The survey found that 50% of the population aged 15 and up felt that they had a very strong sense of belonging to their ethnic group. The feeling of belonging was greatest amongst first generation Canadians, who just came to Canada. Friends and family play a vital role in a new immigrant’s initial settlement in finding employment opportunities and housing. New immigrants who rely on friends and family from the same background also tend to be the same ones reporting a strong sense of belonging to their ethnic group. The sense of belonging to one’s ethnic group was measured by the individual’s awareness of ethnic heritage, customs and traditions by Stats Canada in a survey.
Justin Trudeau was quoted saying “Liberals will reform our immigration system and make family reunification a core proximity to our government. Immigration is critical to jobs creation and long term economic growth for the middle class”. The Liberals will significantly improve the current immigration system to ensure that families can stay together and successfully integrate into their new communities. The maximum age for dependents has been increased from 19 years to 22 years allowing more Canadians to bring their children to Canada. The liberal government has also promised to change the rules so that migrating spouses immigrating to Canada receive immediate permanent residency.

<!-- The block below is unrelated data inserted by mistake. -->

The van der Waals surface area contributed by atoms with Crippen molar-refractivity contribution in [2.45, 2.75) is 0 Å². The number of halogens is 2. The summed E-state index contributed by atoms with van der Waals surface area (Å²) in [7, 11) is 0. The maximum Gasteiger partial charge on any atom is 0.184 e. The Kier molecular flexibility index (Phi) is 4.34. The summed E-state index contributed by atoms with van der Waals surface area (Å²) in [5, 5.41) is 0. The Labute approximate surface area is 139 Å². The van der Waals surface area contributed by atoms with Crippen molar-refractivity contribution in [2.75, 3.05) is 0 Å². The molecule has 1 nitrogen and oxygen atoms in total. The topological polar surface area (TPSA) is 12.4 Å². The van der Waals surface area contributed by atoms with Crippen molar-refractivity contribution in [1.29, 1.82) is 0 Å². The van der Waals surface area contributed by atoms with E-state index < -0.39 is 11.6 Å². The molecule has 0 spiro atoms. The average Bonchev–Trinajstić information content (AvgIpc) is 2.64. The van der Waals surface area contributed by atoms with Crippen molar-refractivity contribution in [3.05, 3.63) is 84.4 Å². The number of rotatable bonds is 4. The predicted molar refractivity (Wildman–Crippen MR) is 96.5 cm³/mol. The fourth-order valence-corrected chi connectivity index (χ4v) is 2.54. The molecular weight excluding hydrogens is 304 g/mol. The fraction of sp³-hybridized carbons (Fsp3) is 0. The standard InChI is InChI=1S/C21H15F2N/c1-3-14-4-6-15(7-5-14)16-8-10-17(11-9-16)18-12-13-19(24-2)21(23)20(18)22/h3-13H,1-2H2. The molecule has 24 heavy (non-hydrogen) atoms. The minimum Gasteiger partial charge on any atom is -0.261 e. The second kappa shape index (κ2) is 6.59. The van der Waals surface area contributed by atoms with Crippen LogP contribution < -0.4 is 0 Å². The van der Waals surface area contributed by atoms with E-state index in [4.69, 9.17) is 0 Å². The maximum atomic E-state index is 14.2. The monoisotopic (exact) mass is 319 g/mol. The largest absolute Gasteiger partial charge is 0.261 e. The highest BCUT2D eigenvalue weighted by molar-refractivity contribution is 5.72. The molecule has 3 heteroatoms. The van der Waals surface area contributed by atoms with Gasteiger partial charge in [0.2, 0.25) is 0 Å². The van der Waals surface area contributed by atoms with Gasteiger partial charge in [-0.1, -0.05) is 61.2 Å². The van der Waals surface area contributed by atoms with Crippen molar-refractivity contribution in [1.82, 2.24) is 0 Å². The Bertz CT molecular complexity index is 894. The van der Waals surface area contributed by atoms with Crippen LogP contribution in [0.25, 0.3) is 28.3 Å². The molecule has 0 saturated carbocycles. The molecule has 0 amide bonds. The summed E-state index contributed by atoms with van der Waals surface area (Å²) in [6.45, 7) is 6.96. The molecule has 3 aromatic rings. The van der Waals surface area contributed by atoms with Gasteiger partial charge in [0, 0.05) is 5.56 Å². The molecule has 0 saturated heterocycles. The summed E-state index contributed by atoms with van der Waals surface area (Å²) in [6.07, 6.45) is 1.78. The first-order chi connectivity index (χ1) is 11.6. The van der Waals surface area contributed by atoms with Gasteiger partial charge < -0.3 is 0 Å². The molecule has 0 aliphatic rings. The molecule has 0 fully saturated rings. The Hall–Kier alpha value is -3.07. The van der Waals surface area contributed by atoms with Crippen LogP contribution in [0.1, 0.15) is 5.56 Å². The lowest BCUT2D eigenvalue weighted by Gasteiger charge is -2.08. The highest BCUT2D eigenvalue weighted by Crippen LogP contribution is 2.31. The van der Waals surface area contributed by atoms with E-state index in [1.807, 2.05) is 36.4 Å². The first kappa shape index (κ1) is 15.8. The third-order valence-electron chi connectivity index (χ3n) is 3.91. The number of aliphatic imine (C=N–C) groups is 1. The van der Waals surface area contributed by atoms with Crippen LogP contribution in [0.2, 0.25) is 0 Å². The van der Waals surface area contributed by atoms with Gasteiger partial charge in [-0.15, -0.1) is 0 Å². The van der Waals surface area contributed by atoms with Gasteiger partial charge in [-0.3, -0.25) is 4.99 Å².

The improvement of the rights of the Canadian Immigrants Canada, as one of the biggest immigration countries, welcomes people from all over the the world and forms a representative multicultural atmosphere in today’s society. Over these few decays, the country has always been consummating the laws to provide immigrants equal rights and freedoms, and better treatments they could receive. However, Canadian immigration laws were not unprejudiced and it eventually caused a “legal discrimination” before 1976. The legal rights of the immigrant groups have improved significantly because of the demands of developing the country, the influences of the wars, and the globalization of the world. Since 1880s, more immigrants and foreigners came to Canada because of the railway construction project.